How do you write for a silent film?
Not-So-Silent Cinema's performance of Nosferatu at The Armory.
Composing for these films is a different than other composition projects because structure of the music is dictated the narrative arc of the film and not by some internal musical form. Some live film scores you will hear are entirely improvised. My score contain a great deal of improvisation but they are also meticulously written out. There are clear themes and motifs that reappear and everything is time-coded to fit perfectly with the film.
I wrote this score specifically for the musicians involved, a fantastic group of players from all corners of the Philly music scene:
Patrick Hughes is a brilliant trumpeter. He has toured the world with Melody Gardot, and is a long-time member of the West Philadelphia Orchestra, Philly's premiere balkan brass band.
Alban Bailey is a gifted guitarist. The first time I heard him play he was playing some of the fiercest and daring avant-garde free improvisation that I had ever heard. I later learned that he was a tango guitarist in the Oscuro Qunitet and that he played a lot of Djano-esque gypsy swing in OctoMonkey. He seemed like the perfect candidate for this project.
Josh Mazhiz is the man about town on his bass. He plays in virtually every configuration you can think of, from complex through composed jazz trio music with Tom Lawton to theatre pieces at Sprial Q to the scrappy rock band TJ Kong and the Atomic Bomb.
Nezih Antakli is a percussionist with a wide pallet of rhythmic styles at his command. Here in Philly he plays in the West Philly Orchestra. He has toured Europe, Turkey, Argentina and the US.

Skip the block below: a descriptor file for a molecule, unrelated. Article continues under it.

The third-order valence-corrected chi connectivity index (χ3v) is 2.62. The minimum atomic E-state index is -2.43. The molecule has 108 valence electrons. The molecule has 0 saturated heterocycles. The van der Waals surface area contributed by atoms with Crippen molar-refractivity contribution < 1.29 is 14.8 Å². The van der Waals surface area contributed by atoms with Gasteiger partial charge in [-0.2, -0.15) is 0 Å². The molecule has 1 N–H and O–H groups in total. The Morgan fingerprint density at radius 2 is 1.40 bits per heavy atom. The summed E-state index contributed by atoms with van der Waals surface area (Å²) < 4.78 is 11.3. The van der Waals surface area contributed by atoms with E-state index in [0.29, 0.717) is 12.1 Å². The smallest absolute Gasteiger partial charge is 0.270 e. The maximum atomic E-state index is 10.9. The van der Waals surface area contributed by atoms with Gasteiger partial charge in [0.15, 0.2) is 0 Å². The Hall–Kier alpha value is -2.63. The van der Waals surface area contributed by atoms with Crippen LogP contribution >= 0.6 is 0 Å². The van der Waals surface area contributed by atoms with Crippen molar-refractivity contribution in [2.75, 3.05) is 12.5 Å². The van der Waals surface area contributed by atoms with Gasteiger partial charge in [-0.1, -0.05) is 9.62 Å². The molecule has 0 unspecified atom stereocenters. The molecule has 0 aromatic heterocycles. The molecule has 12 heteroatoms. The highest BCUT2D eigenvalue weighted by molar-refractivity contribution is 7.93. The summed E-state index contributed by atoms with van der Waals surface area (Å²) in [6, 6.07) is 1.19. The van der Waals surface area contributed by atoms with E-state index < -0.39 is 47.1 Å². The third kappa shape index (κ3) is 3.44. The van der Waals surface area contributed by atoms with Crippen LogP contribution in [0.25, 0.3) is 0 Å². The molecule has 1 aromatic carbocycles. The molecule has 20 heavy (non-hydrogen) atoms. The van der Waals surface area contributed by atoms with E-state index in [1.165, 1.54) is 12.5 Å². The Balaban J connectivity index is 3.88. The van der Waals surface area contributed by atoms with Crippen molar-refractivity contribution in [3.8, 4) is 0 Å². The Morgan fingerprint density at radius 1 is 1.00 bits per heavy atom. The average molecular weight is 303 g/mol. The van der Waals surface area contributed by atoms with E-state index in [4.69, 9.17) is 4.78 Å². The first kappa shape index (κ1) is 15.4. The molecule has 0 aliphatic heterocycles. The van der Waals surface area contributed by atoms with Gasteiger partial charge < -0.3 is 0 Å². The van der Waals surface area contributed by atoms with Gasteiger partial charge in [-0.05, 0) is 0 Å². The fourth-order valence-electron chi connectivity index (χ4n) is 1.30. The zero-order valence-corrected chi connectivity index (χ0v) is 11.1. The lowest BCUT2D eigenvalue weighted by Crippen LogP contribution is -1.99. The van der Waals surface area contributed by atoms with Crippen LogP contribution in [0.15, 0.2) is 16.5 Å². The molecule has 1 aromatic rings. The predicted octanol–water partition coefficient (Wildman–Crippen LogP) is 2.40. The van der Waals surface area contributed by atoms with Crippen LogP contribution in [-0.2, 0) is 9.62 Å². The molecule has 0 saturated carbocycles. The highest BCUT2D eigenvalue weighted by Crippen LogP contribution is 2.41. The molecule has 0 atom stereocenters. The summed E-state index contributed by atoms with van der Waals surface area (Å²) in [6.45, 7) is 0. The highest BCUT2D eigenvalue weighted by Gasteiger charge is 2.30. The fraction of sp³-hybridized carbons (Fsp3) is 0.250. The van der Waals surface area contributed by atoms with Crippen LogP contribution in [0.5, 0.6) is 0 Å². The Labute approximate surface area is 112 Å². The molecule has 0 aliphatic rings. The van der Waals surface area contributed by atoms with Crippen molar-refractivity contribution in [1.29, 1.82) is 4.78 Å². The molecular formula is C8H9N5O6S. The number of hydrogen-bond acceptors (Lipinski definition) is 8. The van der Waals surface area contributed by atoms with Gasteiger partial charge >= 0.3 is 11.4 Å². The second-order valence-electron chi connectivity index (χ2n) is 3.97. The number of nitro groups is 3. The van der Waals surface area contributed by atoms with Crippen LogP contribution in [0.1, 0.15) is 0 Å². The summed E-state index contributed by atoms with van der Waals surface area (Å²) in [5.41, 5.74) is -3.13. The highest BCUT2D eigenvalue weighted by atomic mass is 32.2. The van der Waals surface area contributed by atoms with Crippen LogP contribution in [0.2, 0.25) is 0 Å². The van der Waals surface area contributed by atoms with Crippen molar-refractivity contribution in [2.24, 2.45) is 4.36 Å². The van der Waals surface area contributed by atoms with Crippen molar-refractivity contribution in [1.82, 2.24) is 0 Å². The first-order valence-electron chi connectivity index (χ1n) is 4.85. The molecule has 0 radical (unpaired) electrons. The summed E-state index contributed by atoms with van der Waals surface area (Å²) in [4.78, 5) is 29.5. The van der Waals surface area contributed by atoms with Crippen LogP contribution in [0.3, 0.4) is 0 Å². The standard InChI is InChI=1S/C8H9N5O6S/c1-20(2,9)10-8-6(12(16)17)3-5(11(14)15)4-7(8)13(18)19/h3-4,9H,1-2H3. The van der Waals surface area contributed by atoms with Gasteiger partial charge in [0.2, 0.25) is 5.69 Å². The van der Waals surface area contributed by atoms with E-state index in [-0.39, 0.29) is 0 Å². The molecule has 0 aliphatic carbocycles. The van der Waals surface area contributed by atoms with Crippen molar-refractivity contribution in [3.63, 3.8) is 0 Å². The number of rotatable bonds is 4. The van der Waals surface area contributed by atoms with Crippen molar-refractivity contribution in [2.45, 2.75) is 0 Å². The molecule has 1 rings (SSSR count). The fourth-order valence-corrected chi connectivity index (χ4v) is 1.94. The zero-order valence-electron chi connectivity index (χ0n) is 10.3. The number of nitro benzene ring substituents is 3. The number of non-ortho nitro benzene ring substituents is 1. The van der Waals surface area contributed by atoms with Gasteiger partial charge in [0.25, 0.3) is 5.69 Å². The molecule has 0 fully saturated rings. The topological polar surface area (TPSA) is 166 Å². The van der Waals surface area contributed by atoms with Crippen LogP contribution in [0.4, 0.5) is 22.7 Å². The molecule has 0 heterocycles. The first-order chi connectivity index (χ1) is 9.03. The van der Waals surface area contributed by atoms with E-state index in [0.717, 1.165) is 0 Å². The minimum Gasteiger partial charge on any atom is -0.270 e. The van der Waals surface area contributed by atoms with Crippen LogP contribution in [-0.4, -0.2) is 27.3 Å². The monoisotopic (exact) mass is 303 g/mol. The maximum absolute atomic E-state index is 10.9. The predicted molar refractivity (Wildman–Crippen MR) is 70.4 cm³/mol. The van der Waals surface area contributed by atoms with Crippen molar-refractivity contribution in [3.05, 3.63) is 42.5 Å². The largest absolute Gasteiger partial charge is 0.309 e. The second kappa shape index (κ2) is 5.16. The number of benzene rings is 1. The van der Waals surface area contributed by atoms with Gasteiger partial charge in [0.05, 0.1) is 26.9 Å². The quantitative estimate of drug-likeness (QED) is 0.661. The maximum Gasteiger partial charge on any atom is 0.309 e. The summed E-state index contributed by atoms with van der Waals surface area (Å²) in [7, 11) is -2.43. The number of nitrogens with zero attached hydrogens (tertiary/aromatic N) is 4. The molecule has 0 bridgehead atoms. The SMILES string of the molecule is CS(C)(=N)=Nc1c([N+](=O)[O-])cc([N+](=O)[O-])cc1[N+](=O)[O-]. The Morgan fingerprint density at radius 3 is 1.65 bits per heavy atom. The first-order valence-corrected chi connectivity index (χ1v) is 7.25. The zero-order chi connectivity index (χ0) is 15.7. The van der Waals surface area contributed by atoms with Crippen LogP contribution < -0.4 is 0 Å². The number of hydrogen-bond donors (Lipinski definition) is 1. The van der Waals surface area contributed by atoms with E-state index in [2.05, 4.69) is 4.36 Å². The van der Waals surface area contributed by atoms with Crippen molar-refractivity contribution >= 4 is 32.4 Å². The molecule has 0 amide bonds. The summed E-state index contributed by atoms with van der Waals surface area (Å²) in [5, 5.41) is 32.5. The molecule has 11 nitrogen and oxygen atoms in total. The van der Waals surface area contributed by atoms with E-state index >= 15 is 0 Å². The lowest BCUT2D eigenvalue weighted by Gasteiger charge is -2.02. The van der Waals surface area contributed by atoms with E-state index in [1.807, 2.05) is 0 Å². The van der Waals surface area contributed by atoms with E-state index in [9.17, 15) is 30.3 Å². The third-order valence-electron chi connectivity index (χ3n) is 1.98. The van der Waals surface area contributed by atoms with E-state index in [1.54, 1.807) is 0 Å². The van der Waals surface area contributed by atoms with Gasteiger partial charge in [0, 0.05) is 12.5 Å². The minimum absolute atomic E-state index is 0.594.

Why should someone see this film with live accompaniment?
Silent films were intended to be seen with live musical accompaniment. Often times we take film music for granted, letting it wash over us and influence the way we perceive a film but without actually paying conscious attention to what we are listening to. Seeing a silent film with a live score changes all this. The score becomes something real and tangible, being created in front of your very eyes.
It also allows audience to enjoy live music in a different way. Modern audiences are less and less inclined to sit through an hour of instrumental music. But watching a live film score gives an audience a reference point to make sense of and enjoy live music.
We have had rave reviews from audience members. People love these projects.
Thanks, Brendan! We're looking forward to your musical spin on this action adventure.
The Mask of Zorro is playing next Tuesday, May 22, at 7:30 pm. Tickets are available online here.
Devin Wachs is the Public Relations Manager for Bryn Mawr Film Institute. She joined BMFI in 2005, following her graduation from Bryn Mawr College. If you send BMFI a message on Facebook or Twitter or are interested in onscreen sponsorships, she's the one who'll be in touch!